The rock pile was how we communicated with each other.
I went on a vision quest in New Mexico several years ago. I first heard about it online. I was stumbling around the internet and ran across Circles of Air and Stone. I was fascinated by the concept but the time commitment seemed kind of long so I put the idea away for a while.
I kept going back to the site over time, again and again. I would look at it shake my head and go in with my life.
Finally, I decided to take the plunge and worked out the time off from the job.
I had no idea what it would be like but the guide sent several things to help us prepare. I went to REI and had a field day spending money on a tent, trying to decide the best sleeping bag to get (who knew there were a million different types), a camp stove (didn’t think TSA for this one), a knife, some dehydrated food. I also bought a backpack to carry it all.
The guide also sent us an exercise to complete before the quest. He asked us to go into a wooded area for a walk and just quietly notice what came up. What we noticed, what we felt. It was an interesting exercise, very meditative.
When the day came for the flight, I remember my biggest worry was checking my backpack with the airlines. It had straps and all kinds of things hanging off of it that could get caught on something. The agent took it, put it in a big plastic bag and kept it moving. I laughed at myself for all the worry when there was such a simple solution. Thousands of people had probably taken a backpack on a plane before me.
When I got to the Albuquerque, I rented a car and threw my stuff into the back of it. I started the long drive to a little town called Abiquiu where we would meet the guide at the general store to buy final supplies.
It was a long day but we finally made it to the spot where we would camp. I set up my tent which would be where I lived for several days.
The guide spent several days teaching us about vision quests from different traditions, why people do them, what they mean. We spent a day on flora and fauna since we would be alone in the wilderness for four days. He told us about bears, coyotes, scorpions and various plants to avoid.
Finally, we hiked to a base camp. From here we went out on our own to find the spot that we would spend the four days alone with only water to drink. We all set out to search for the place that called to us. I found mine after hiking for a while. It had an open space but there was a tree nearby where I could hang my tarp. It had a good view of the surrounding terrain. It felt like it fit.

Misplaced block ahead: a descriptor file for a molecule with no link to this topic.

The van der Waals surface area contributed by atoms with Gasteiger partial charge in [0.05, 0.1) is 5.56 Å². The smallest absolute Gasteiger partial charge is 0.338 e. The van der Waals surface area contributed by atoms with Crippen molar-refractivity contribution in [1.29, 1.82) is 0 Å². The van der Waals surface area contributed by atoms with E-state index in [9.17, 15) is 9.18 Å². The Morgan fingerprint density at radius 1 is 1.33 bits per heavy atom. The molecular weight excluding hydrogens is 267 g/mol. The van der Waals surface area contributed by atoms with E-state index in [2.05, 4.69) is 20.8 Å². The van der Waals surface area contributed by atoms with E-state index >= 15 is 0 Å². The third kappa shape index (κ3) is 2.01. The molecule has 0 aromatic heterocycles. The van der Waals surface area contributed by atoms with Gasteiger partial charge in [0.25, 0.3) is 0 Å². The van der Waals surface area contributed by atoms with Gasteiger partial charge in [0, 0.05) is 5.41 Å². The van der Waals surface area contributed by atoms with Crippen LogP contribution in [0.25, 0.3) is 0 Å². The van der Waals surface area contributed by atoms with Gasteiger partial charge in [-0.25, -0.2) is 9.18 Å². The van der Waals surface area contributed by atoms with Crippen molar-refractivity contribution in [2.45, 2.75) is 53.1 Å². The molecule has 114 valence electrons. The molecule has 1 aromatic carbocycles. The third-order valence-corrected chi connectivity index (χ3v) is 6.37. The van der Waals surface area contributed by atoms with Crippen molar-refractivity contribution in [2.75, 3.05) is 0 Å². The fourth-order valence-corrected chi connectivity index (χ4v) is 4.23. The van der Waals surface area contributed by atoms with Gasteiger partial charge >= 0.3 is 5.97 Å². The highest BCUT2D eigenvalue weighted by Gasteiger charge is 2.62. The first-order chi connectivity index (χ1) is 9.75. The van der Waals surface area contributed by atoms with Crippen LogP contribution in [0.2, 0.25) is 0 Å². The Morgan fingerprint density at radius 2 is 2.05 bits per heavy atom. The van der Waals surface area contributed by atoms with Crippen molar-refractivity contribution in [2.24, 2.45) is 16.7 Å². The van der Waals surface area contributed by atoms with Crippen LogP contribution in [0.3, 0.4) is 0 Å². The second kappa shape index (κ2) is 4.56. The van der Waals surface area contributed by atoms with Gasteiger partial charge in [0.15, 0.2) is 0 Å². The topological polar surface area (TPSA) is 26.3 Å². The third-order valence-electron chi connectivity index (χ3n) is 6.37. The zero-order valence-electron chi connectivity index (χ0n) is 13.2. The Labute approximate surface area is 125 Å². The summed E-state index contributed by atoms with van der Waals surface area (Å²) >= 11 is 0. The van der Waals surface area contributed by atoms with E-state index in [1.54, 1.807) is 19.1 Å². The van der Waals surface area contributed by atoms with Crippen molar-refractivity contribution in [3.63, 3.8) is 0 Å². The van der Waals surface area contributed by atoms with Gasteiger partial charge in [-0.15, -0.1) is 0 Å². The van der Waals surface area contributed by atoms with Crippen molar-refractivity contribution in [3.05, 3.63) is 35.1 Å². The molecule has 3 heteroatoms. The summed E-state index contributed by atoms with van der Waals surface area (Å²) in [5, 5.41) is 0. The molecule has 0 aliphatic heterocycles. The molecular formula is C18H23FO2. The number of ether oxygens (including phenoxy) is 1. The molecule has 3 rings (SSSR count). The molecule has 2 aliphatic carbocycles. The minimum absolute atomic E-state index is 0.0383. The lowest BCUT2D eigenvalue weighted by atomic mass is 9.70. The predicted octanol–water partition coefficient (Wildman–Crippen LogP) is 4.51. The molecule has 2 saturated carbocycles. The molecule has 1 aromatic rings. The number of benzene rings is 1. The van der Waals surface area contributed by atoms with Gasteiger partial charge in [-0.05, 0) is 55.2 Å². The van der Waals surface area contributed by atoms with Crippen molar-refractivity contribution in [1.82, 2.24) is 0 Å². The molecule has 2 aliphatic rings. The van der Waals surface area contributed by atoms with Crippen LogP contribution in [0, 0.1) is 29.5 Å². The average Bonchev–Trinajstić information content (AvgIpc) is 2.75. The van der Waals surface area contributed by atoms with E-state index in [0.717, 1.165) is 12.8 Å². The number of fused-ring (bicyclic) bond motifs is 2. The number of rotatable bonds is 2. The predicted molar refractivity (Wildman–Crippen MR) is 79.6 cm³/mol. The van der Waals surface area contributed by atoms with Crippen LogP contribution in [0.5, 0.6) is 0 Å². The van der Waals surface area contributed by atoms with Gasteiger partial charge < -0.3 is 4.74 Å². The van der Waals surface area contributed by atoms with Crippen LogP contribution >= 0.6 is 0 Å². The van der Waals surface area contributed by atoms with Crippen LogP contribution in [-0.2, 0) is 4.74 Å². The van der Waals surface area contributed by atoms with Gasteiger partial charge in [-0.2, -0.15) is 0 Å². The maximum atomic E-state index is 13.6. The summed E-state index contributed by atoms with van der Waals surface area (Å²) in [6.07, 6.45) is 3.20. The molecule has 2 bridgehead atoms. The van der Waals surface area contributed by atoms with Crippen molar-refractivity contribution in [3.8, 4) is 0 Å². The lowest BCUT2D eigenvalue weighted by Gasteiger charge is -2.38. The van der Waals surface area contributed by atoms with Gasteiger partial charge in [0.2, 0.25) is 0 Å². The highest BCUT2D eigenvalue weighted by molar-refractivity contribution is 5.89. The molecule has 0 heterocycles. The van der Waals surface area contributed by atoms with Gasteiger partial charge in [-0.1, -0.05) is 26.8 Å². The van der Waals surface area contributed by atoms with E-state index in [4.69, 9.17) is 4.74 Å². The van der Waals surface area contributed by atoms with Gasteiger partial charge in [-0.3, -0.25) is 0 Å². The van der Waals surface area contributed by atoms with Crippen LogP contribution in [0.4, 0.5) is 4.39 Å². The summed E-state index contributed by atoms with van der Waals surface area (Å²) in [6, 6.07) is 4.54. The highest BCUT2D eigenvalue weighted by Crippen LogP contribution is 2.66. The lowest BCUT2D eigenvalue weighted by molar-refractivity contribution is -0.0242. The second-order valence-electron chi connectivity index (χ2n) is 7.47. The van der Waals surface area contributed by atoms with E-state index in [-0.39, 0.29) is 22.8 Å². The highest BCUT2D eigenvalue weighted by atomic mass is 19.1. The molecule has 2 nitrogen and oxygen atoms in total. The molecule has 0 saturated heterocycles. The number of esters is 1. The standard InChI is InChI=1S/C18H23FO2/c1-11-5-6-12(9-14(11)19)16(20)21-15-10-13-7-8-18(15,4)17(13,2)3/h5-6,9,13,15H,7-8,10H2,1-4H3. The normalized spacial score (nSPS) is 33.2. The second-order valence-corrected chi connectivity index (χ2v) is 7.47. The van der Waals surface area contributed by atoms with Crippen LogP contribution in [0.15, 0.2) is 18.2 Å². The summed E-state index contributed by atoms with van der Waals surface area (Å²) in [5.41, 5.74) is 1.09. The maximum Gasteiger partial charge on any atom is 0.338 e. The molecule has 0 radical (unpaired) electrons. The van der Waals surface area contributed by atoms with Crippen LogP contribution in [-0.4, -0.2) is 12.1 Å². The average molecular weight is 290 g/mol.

We also had to locate the person closest to us. The way we made sure everyone was safe was to build a rock pile between me and the another person’s spot. Once the quest started, one of us would change the pile in the morning and the other in the evening. That way, it would never be more than 24 hours without knowing if someone was OK. If the rock pile wasn’t changed, we had to go for help.
The night before we were to leave on our quest was a long one. It was raining and base camp want covered that well. We had a few tarps and all of us were under it together. There were eight of us, in addition to the guide. I didn’t really sleep at all, I just listened to the rain and tried to stay dry, huddled in my sleeping bag.
At dawn, we got up and our guide held a ceremony, blessing us for the journey. We all set out to be alone for our quests. The smell of burning sage was in the air.
I thought I would be hungry the whole time but hunger is at least in part a learned reaction so after the first day I wasn’t really hungry at all.
The second night at dusk, I was laying in my sleeping bag watching the sun go down. Suddenly, there was an animal scream in the air, followed by the howls of several coyotes. I grabbed my knife, huddled in the sleeping bag. My heart was pounding in my chest. It was a while before I went to sleep that night.
I continued to change the rock pile every day and we left each other little notes in the sand or on the rocks.
I wonder who my rock pile is today? Who checks to see if I’m ok? Who do I check on?
During the day, I would walk around but I got weaker each day. I also would crow to hear it echo off the valley. Several people told me later that they heard me and knew it was me.
On the last night, we searched for visions. We were supposed to build a fire but I didn’t. I sat and opened up to whatever would come. It’s hard to describe what happened but I ended up talking to my grandmother about not going to her funeral (the back story on this is in my post Eileen Mae). I felt forgiveness on that night.
On the dawn of the fifth day, I starting hiking back to base camp. My pack was so much heavier even though I had gone through almost all of my water. I took it one step at a time. When I finally saw base camp, I was tremendously relieved. Our guide had been busy. He made us fruit salad with oatmeal sprinkled over it.
It was the best damn fruit salad I have ever eaten.